Hunting down good recruits worth effort

By Bill Bregar
Senior Staff Reporter

Published: April 9, 2013 1:28 pm ET
Updated: April 9, 2013 1:46 pm ET

Forum Gros and Kaczmarek

Image By: Plastics News photos by Dennis Gros of Gros Executive Recruiters

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Topics Education & Training, Events, Plastics News Executive Forum

TAMPA, FLA. — Recruiting never stops, if you want to find the best talent, a headhunter and a head of human resources said at the Plastics News Executive Forum.

"It's like a river: It's going all the time and you have to jump in," said Dennis Gros, founder and president of Gros Executive Recruiters. He said many plastics companies are competing for the same talent.

Sometimes the recruiting river runs fast. For example, Gros said changes in quality standards for automotive suppliers caused a spike in demand for quality managers, resulting in several shortages.

Gros and Margee Kaczmarek, chief human resources officer of Plastics News publisher Crain Communications Inc. of Detroit, gave forum attendees some nuts-and-bolts hiring and search tips.

Kaczmarek said people expect to change jobs more frequently now, so even though you can attract the best employees, you have to keep recruiting to refill the pipeline. Constantly be recruiting and looking for the best talent, Kaczmarek said. "There is nothing more fun than working with fun, hard-working folks."

Kaczmarek and Gros spoke at two different sessions at the Executive Forum, held March 3-6 in Tampa.

Gros Executive Recruiters is based in Nashville, Tenn. The search firm exhibited at the forum, and staff members wore safari hats and khakis during the conference.

The hunt for talent can be expensive and time-consuming, but it's important, according to Gros.

He said it's important to write a clear, updated job description. "Every time you hire, even if the job definition is the same, the emphasis is going to be a little bit different," he said.

He suggested writing a help-wanted ad from the point of view of a person looking for a position. A job seeker is attracted by three things: the perception of your company, the job itself and why he or she is going to be important to the company. Give an idea of the company's mission.

Gros suggested companies be open-minded, and "lay out that welcome mat very broadly."

Begin by compiling a list potential hires. Then sift down to a smaller, more manageable number of candidates.

"The sourcing aspect of recruiting, candidate sourcing, is like a sales process," he said. "In a sales process, if you needed a new customer by the end of the year, would you start talking to one company? No. You'd start with your list, at least 100 companies."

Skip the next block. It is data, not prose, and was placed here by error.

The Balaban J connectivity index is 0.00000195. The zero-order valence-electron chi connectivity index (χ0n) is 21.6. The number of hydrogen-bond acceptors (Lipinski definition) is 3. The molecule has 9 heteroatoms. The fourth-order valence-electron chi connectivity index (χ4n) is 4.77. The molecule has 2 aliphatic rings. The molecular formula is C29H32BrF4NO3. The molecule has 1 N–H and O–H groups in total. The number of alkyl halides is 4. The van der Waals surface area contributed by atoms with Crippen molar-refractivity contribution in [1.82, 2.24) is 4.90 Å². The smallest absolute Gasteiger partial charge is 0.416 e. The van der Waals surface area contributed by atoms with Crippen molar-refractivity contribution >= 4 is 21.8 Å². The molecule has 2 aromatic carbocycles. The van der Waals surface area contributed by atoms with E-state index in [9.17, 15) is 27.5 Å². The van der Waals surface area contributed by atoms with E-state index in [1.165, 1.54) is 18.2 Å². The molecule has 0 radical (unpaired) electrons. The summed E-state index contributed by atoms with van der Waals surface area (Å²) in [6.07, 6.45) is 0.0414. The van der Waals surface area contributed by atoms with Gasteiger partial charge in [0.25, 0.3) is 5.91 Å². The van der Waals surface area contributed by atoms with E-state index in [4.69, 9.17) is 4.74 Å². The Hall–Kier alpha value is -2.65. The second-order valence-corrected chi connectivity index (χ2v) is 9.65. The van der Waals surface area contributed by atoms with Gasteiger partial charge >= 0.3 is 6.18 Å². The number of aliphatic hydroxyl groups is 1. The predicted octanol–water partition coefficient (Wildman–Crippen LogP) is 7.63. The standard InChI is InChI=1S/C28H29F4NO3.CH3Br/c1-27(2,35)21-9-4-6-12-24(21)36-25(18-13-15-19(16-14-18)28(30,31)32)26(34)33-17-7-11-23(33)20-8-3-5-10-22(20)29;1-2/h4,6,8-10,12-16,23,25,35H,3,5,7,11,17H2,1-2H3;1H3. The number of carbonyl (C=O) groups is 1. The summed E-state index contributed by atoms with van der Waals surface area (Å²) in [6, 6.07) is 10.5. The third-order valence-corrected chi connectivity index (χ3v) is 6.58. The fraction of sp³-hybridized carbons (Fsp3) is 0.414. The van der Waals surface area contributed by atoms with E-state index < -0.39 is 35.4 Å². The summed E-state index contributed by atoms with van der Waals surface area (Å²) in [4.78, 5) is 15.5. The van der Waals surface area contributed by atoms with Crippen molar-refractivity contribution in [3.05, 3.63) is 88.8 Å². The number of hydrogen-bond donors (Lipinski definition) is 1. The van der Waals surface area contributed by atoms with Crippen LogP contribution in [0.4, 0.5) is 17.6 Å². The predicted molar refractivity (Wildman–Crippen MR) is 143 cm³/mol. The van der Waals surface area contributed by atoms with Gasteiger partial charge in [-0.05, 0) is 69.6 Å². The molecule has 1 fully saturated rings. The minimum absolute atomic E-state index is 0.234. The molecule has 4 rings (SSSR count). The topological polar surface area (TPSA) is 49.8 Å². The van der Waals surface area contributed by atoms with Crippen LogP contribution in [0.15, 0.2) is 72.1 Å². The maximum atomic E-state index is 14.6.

He also likened the hiring process to dating — don't wait too long to call candidates back.

Your goal is to have the candidate ready to go from the first day, charged up and excited, Gros said. He suggested not having the direct supervisor negotiate starting pay, but instead use a representative of the supervisor.

"Never make an offer that has not already been accepted in advance by your candidate," he said.

And get it on paper, rather than just a verbal agreement.

"That limits the possibility that the candidate is going to reject or maybe renegotiate the offer," Gros said.

Crain HR chief Kaczmarek said a strong corporate culture is very important. When people stay with a company, that can help a firm weather economic downturns. And they will really care about their co-workers, she said.

Kaczmarek had a variety of HR jobs in market research firms and manufacturing. And she worked at McDonald's and waited tables, learning from every job. The best employees will not be afraid to try new things and be held accountable, she said.

From management's perspective, it's important for employees to be flexible and creative.

She said management should be transparent, sharing information with employees, especially when times are tough. "Every company goes through ups and downs. ... That is business, that's companies, that's life. What you want is for your best employees to stay loyal to you in those tough times."

Kaczmarek urged plastics executives to consider the full spectrum of potential employees, including people who are semi- retired.

She also suggested companies have a policy of paying current employees for referrals.


Hunting down good recruits worth effort

By Bill Bregar
Senior Staff Reporter

Published: April 9, 2013 1:28 pm ET
Updated: April 9, 2013 1:46 pm ET

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